The Last Slice (Dream Study)

The last six weeks I have been experiencing very lucid dreams. Like dreams about things that wake you up, and you find yourself somewhat confused about where you are, or “what was that all about”. I keep notes next to where I sleep so that if something rattles me enough – I can jot it down and try to make use of it later.

Just recently I had a dream about the geometric shape of a box, or cube. And the odd thing was how this shape was relating itself to certain levels depression. It began with lines on a piece of paper, starting with just the sketching of a square. And me standing in the middle of the square. Just flat, on the ground. Very simple, like you know where the boundaries and lines are. You can outstretch your arms to feel them pass the barriers of the square . Familiar, and comfortable. Like knowing the reaches and capabilities of yourself. Staying grounded, not feeling to far or out of touch with whats going on, just enough to fall some and then remember how to get back where you were standing. But still remaining on the flattened box…

Before I go on I’d like to state that certain controllable levels of depression are to me, an extremely useful creative tool. Being able to relive tragedies allows me to write and visually create in a very passionate way. And although retaining a very vivid memory does allow me to remember the good things just as well, the other side of the coin presents itself too. And it’s with this side that I channel into writing music and so forth. All of this is to say, in fact in my opinion ‘can’ be harnessed in a very healthy way because what this does is (as in the dream), when you begin to fall from away the square – you in turn project outwards with these outlets (as writing) and again use them and try to find and bring yourself back to the comfortable edges (and safe areas) of the square that you stand upon. It’s like using the sides of the invisible square as a safety net, you can let yourself fall some – but remembering to not let yourself fall too far that you can’t find your way back.

Now, with all that in your head lets add another side to the shape. Well let’s add the ‘z’ axis or the third dimension. So now instead of standing or spiraling on a flat plane, lets take your center inside a complete cube. With six walls to shape around you instead of four flat lines. Lets also make the area the shape covers about fifty times as large. So now your existence is quite smaller, and if you were to slip away from the walls you would have a considerably larger area to drift out and away from your “safety zone”.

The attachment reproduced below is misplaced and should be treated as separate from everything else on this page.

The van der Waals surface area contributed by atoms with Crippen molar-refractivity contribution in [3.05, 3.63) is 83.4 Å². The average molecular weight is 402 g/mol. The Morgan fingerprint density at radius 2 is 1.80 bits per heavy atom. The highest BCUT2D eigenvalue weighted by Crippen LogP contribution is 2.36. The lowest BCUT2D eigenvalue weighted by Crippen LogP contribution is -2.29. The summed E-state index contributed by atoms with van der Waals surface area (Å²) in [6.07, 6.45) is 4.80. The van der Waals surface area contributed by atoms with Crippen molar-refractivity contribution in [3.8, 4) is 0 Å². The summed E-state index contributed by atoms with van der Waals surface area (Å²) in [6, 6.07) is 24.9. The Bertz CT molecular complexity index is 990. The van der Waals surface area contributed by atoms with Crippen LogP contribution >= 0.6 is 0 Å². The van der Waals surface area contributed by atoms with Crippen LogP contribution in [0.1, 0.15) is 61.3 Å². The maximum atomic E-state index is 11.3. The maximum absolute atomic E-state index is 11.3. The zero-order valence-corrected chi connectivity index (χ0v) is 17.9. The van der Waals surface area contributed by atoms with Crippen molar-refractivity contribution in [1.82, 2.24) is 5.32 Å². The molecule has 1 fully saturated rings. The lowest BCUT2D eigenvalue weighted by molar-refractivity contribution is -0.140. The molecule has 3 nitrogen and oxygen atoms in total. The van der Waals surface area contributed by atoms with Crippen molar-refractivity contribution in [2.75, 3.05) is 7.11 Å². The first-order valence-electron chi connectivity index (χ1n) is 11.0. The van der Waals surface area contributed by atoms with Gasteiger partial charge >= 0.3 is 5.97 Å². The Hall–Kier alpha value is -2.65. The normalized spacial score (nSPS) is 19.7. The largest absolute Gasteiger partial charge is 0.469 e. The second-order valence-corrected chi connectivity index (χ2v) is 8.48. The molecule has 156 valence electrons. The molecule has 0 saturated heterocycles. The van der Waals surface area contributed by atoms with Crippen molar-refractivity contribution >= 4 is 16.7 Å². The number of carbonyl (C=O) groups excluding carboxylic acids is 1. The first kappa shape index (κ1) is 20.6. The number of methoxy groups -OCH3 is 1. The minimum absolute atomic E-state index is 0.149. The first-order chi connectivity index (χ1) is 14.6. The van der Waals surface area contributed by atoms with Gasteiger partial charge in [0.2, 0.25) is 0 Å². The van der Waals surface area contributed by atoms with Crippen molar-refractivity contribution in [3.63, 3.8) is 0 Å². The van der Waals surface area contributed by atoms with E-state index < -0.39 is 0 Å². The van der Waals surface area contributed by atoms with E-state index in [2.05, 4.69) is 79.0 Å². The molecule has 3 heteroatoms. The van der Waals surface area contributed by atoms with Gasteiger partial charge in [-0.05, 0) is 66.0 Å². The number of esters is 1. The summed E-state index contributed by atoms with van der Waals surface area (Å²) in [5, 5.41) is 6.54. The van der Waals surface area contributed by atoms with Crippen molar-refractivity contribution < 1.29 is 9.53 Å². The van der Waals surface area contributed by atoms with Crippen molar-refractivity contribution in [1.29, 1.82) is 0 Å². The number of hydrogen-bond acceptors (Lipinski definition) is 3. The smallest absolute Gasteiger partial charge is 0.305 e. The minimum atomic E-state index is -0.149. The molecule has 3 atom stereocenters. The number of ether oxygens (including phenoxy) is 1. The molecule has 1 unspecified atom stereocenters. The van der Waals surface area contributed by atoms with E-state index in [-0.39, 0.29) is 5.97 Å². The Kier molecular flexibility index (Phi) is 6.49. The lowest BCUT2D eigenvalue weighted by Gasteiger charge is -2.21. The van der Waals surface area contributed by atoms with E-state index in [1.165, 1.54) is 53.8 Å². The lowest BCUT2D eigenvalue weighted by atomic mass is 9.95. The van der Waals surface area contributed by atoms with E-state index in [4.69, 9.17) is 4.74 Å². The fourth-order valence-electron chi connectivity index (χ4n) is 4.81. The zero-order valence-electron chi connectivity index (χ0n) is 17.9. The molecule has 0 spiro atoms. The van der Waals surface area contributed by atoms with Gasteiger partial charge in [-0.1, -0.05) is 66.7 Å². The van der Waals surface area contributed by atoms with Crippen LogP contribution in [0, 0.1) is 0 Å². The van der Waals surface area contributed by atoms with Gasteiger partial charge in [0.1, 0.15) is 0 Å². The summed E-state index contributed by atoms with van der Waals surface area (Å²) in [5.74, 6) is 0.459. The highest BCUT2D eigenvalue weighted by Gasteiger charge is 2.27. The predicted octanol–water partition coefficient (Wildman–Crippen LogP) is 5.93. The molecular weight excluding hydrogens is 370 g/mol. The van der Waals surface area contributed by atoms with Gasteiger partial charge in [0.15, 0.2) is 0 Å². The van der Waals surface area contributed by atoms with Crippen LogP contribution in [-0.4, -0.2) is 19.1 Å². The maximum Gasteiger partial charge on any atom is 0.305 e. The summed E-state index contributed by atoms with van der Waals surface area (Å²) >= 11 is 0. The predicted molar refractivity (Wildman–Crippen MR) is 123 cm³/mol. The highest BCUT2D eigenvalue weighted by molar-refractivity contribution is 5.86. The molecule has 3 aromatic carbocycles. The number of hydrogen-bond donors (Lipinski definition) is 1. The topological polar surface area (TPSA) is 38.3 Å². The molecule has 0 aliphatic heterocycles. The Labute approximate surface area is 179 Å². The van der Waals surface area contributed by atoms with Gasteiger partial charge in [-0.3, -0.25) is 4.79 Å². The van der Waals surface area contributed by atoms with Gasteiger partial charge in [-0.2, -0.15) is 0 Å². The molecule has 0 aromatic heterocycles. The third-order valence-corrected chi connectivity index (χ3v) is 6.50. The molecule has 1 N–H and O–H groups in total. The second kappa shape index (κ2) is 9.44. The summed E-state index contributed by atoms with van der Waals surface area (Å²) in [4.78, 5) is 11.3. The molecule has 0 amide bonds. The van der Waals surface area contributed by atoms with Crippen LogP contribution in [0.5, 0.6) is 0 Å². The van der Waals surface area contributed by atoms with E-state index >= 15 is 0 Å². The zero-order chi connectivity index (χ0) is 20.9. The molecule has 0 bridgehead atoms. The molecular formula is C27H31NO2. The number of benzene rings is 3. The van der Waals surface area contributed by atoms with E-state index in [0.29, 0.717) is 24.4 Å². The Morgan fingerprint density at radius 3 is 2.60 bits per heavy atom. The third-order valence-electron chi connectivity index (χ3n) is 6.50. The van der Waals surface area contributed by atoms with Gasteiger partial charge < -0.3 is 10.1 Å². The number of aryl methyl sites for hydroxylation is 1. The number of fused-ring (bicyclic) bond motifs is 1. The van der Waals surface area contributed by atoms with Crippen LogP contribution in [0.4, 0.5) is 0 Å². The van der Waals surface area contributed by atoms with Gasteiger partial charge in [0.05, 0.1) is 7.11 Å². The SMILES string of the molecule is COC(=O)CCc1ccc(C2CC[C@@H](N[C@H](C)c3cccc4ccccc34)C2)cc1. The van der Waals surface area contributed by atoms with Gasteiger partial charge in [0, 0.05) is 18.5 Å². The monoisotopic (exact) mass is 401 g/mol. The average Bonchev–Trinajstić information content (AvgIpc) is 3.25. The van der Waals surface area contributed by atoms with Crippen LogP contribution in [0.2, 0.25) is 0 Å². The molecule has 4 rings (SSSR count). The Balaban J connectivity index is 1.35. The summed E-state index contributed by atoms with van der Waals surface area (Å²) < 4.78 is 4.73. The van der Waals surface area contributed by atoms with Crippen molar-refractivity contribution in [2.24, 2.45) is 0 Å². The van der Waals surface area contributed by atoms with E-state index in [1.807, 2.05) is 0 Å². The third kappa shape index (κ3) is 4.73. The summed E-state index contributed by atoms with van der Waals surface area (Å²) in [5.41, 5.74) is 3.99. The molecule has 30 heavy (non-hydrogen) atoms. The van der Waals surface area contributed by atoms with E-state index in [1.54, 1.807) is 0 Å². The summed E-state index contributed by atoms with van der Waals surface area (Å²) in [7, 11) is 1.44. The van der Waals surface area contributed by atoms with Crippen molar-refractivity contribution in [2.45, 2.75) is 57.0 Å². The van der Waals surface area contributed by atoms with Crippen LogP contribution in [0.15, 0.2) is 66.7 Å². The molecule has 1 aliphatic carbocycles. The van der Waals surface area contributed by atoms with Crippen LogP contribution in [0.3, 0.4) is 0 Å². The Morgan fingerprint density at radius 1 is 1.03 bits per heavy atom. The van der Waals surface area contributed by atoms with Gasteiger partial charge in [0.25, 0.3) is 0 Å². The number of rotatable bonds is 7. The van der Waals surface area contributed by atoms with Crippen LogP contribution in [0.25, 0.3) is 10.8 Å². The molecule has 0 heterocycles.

I like to think of the three-dimensional cube representing a ‘deep or deeper’ depression. Where it is a place that you can get deeply lost. Although you can still find the sides when you are close to them (with enough creativity you can possibly find your way out of anything) it would be relatively easy to slip so far away from safety that in time, you could forget the way it feels to have come back. You would begin to forget what the ‘norm’ feels like, and perhaps forget how to make way to the safe edges again. This points to me the dangerous part of walking the lines of “creative output through managing your levels of depressive moods”. I think that this is the point where you actually ‘lose yourself’, and you simply slip into ‘a feeling of socially exiled status quo’. It’s at this level that creativity actually is harder to keep a grasp on, the resistance between you and the walls is greater, and your thorough output is way less than your norm.

How do you fight this or manage it on your own? How do you keep your grasp on the safety areas of your box – where they are, how far to get to them, and knowing that you could be close to getting to far out of reach and landing in a draught of sitting in dark rooms and living on less than lively thoughts?

Anchor yourself the best way you can. Keep in proximity your daily routine. Stay on your schedules, wake at the same times everyday. Plan new things to see, places to go and do. Even if you have to go alone. It’s important to not drift too far into the square. To me, it’s extremely helpful in what I do – but all in all you have to keep touch with tangible simple things. Sharing is by far to me the best way to remember your way home, even if it is things that are hard to talk about. Connecting with someone is just that, a connection that lights your path home, back to what you know.

Forget if you can, or get on with what you may. I use what I have to use, to get on with things. Sometimes it’s the less than desirable route, sometimes it passes over a night fold. Wipe it away the best you can, and if you can’t handle it push it somewhere fast and far. Or make it into something useful, and leave something for someone to read, look at, or listen to.

It really is the only way…

…go blame the dreams for feeling the way you do. I can’t explain it any other way.

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